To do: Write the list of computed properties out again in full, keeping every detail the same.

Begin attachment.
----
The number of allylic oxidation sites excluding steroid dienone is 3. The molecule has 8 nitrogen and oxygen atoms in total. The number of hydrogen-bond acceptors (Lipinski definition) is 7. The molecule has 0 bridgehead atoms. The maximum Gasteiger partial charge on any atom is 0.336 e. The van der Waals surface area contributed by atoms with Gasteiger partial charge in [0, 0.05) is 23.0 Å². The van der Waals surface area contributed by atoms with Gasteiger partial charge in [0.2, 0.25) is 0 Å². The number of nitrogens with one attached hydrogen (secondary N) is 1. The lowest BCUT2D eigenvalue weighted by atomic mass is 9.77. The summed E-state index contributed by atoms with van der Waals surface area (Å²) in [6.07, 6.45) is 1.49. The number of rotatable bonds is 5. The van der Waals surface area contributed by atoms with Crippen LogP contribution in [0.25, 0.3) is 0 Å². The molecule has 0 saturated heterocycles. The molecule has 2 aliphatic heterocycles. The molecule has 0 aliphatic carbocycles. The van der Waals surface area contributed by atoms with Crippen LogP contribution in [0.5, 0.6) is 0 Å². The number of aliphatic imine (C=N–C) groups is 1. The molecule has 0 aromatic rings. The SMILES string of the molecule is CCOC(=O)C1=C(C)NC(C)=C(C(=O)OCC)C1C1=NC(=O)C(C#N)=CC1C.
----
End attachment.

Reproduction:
The number of allylic oxidation sites excluding steroid dienone is 3. The molecule has 8 nitrogen and oxygen atoms in total. The number of hydrogen-bond acceptors (Lipinski definition) is 7. The molecule has 0 bridgehead atoms. The maximum Gasteiger partial charge on any atom is 0.336 e. The van der Waals surface area contributed by atoms with Gasteiger partial charge in [0, 0.05) is 23.0 Å². The van der Waals surface area contributed by atoms with Gasteiger partial charge in [0.2, 0.25) is 0 Å². The number of nitrogens with one attached hydrogen (secondary N) is 1. The lowest BCUT2D eigenvalue weighted by atomic mass is 9.77. The summed E-state index contributed by atoms with van der Waals surface area (Å²) in [6.07, 6.45) is 1.49. The number of rotatable bonds is 5. The van der Waals surface area contributed by atoms with Crippen LogP contribution in [0.25, 0.3) is 0 Å². The molecule has 0 saturated heterocycles. The molecule has 2 aliphatic heterocycles. The molecule has 0 aliphatic carbocycles. The van der Waals surface area contributed by atoms with Crippen LogP contribution in [0.5, 0.6) is 0 Å². The number of aliphatic imine (C=N–C) groups is 1. The molecule has 0 aromatic rings. The SMILES string of the molecule is CCOC(=O)C1=C(C)NC(C)=C(C(=O)OCC)C1C1=NC(=O)C(C#N)=CC1C.